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Mark chapter 11

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12And on the morrow, when they were come from Bethany, he was hungry: 13And seeing a fig tree afar off having leaves, he came, if haply he might find any thing thereon: and when he came to it, he found nothing but leaves; for the time of figs was not yet. 14And Jesus answered and said unto it, No man eat fruit of thee hereafter for ever. And his disciples heard it. 15And they come to Jerusalem: and Jesus went into the temple, and began to cast out them that sold and bought in the temple, and overthrew the tables of the moneychangers, and the seats of them that sold doves; 16And would not suffer that any man should carry any vessel through the temple. 17And he taught, saying unto them, Is it not written, My house shall be called of all nations the house of prayer? but ye have made it a den of thieves. 18And the scribes and chief priests heard it, and sought how they might destroy him: for they feared him, because all the people was astonished at his doctrine. 19And when even was come, he went out of the city. 20And in the morning, as they passed by, they saw the fig tree dried up from the roots. 21And Peter calling to remembrance saith unto him, Master, behold, the fig tree which thou cursedst is withered away. 22And Jesus answering saith unto them, Have faith in God. 23For verily I say unto you, That whosoever shall say unto this mountain, Be thou removed, and be thou cast into the sea; and shall not doubt in his heart, but shall believe that those things which he saith shall come to pass; he shall have whatsoever he saith. 24Therefore I say unto you, What things soever ye desire, when ye pray, believe that ye receive them, and ye shall have them. 25And when ye stand praying, forgive, if ye have ought against any: that your Father also which is in heaven may forgive you your trespasses. 26But if ye do not forgive, neither will your Father which is in heaven forgive your trespasses.

What does Mark chapter 11 mean?

For the final time Jesus goes to Jerusalem, and He will not be ignored. His first three acts are disruptive; He asserts His authority (Mark 11:1–11), curses a fig tree—a symbol of Israel—(Mark 11:12–14, 20–25), and attacks the temple money-making industry (Mark 11:15–19). Once He has everyone's attention, He engages the religious leaders in a series of debates that reveal their conflation between godliness and nationalism and their rejection of the true worship of God (Mark 11:27–12:44).

Jesus has left Galilee and traveled to "the region of Judea and beyond the Jordan" (Mark 10:1), returning to the teaching ministry He had suspended in His home district (Mark 8:11–13). He probably kept the typical Galilean custom of avoiding Samaria by crossing the Jordan River south of the Sea of Galilee, going south through Decapolis to Perea (Matthew 19:1), and crossing west again near the northern edge of the Dead Sea, where the road went through Jericho (Mark 10:46) to Bethany and Bethphage (Mark 11:1), and eventually Jerusalem.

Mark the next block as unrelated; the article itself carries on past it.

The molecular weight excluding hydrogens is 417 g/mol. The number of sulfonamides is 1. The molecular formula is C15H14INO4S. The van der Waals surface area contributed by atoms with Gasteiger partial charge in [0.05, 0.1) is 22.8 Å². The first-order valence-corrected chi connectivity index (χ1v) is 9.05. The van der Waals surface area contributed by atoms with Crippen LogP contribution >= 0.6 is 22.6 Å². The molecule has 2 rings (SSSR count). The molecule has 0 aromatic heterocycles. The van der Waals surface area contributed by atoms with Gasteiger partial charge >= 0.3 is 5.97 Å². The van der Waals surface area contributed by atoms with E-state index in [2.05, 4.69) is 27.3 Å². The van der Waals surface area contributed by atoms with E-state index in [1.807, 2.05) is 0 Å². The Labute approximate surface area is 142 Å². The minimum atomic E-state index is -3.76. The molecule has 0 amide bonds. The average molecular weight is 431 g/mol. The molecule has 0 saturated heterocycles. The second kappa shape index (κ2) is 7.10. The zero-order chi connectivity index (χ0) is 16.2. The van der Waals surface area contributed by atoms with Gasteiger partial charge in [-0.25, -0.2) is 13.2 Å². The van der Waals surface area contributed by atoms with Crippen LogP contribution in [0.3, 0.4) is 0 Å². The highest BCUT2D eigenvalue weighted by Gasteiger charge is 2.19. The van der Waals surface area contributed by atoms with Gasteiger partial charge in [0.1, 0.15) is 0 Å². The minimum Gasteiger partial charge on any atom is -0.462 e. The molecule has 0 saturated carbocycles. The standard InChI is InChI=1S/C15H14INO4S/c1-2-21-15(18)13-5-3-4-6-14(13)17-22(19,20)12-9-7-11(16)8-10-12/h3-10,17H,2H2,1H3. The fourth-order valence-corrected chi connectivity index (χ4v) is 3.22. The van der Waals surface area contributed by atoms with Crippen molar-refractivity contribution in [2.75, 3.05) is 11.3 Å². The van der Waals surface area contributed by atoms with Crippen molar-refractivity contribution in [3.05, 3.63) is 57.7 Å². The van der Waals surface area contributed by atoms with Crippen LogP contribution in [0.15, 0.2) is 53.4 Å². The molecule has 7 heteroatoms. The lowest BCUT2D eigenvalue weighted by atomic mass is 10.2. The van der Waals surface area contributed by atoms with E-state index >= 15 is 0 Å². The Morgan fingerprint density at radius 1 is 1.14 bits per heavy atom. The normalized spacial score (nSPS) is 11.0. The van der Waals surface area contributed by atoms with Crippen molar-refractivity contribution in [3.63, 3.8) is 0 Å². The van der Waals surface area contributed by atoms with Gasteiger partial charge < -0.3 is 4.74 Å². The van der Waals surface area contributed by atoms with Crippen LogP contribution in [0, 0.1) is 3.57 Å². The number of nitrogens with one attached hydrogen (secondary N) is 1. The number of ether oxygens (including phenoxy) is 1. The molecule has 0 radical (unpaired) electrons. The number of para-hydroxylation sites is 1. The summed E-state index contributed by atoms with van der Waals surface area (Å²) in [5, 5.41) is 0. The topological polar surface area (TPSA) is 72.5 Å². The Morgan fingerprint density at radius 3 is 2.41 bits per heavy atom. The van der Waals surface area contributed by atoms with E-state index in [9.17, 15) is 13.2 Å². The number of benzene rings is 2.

Jesus' first task is to display His identity as the Messiah and the King of the Jews by riding a donkey colt (Zechariah 9:9) down the Mount of Olives toward Jerusalem. People who are going to Jerusalem, many of whom have heard that Jesus raised Lazarus, take leafy branches and their cloaks and lay them on the ground for Jesus to ride on. The crowd declares that He has come in the name of the Lord to return the kingdom of David. This event is referred to as His "triumphal entry" into the city. Jesus arrives at the temple late in the day, looks around the courtyard, and returns to Bethany (Mark 11:1–11).

Mark likes to pair related stories around a third event, and he does so again here. The morning after the triumphal entry, Jesus is headed back to Jerusalem and notices a fig tree has no fruit. Despite the fact it isn't the season for figs, such trees were supposed to produce small, edible buds in preparation for later fruits. This tree has no such buds—which means it provides no food now, and won't produce figs later. Jesus curses it, declaring no one will ever eat from it again. When He reaches the temple, He sees money-changers and bird merchants have set up shop in the temple courtyard, where the Gentiles are meant to worship God and pray. Jesus turns over their tables and stops the people from using the courtyard as a shortcut between Jerusalem proper and the Mount of Olives (Mark 11:12–19).

The next morning, as Jesus and the disciples again travel from the Mount of Olives to Jerusalem, the disciples realize the fig tree is withered and dead. The fig tree, Jerusalem, and the Jewish nation do not produce the fruit they were created for, so they must be judged (Mark 11:20–25).

When Jesus and the disciples arrive at the temple courtyard, the religious and civil leaders ask Him who gave Him the authority to chase out the vendors the day before. He counters by asking them if they believe John the Baptist was a God-ordained prophet. If they answer yes, they lose the people's respect by displaying their theological hypocrisy. If they answer no, they lose the people's respect by slandering John. This reinforces the leaders' resolve to destroy Jesus secretly, where the crowd cannot defend Him (Mark 11:27–33).

Throughout the rest of the Passion Week—the final few days prior to the crucifixion—Jesus will engage in many debates and teach many truths, not all of which are recorded in Mark 12—13. It is His last chance before the crucifixion to get people to think about worship as God designed it to be, and reject the worldly nationalist fervor. His words and actions remind us to keep our eyes on God, not the things God has blessed us with.

What is the Gospel?
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